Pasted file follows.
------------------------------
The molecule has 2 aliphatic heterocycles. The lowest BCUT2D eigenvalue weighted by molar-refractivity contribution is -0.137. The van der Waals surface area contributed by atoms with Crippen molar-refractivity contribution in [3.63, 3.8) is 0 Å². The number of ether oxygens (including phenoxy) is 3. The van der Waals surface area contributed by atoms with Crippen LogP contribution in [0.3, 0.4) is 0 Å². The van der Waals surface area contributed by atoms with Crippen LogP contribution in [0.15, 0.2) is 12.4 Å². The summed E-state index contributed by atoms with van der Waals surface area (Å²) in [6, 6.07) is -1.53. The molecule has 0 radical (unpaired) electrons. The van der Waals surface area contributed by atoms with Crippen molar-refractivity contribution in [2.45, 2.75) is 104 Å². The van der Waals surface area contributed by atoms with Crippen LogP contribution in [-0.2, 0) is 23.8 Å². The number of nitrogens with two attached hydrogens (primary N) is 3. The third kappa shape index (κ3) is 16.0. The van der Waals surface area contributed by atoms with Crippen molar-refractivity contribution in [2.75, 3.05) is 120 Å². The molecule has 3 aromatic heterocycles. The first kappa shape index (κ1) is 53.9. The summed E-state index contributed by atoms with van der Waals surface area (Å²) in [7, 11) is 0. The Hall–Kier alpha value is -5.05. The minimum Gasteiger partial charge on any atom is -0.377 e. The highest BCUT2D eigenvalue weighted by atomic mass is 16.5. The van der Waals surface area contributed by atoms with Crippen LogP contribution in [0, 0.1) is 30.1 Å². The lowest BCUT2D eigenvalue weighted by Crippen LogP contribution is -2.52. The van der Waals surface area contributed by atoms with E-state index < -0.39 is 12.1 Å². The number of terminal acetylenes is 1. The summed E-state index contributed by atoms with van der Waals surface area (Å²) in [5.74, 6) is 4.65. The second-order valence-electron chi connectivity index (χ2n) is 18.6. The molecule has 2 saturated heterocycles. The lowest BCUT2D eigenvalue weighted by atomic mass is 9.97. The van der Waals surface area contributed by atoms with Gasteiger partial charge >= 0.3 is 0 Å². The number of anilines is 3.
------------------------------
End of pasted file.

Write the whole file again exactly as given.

The molecule has 2 aliphatic heterocycles. The lowest BCUT2D eigenvalue weighted by molar-refractivity contribution is -0.137. The van der Waals surface area contributed by atoms with Crippen molar-refractivity contribution in [3.63, 3.8) is 0 Å². The number of ether oxygens (including phenoxy) is 3. The van der Waals surface area contributed by atoms with Crippen LogP contribution in [0.3, 0.4) is 0 Å². The van der Waals surface area contributed by atoms with Crippen LogP contribution in [0.15, 0.2) is 12.4 Å². The summed E-state index contributed by atoms with van der Waals surface area (Å²) in [6, 6.07) is -1.53. The molecule has 0 radical (unpaired) electrons. The van der Waals surface area contributed by atoms with Crippen molar-refractivity contribution in [2.45, 2.75) is 104 Å². The van der Waals surface area contributed by atoms with Crippen LogP contribution in [-0.2, 0) is 23.8 Å². The number of nitrogens with two attached hydrogens (primary N) is 3. The third kappa shape index (κ3) is 16.0. The van der Waals surface area contributed by atoms with Crippen molar-refractivity contribution in [2.75, 3.05) is 120 Å². The molecule has 3 aromatic heterocycles. The first kappa shape index (κ1) is 53.9. The summed E-state index contributed by atoms with van der Waals surface area (Å²) in [7, 11) is 0. The Hall–Kier alpha value is -5.05. The minimum Gasteiger partial charge on any atom is -0.377 e. The highest BCUT2D eigenvalue weighted by atomic mass is 16.5. The van der Waals surface area contributed by atoms with Crippen LogP contribution in [0, 0.1) is 30.1 Å². The lowest BCUT2D eigenvalue weighted by Crippen LogP contribution is -2.52. The van der Waals surface area contributed by atoms with E-state index < -0.39 is 12.1 Å². The number of terminal acetylenes is 1. The summed E-state index contributed by atoms with van der Waals surface area (Å²) in [5.74, 6) is 4.65. The second-order valence-electron chi connectivity index (χ2n) is 18.6. The molecule has 2 saturated heterocycles. The lowest BCUT2D eigenvalue weighted by atomic mass is 9.97. The van der Waals surface area contributed by atoms with Gasteiger partial charge >= 0.3 is 0 Å². The number of anilines is 3.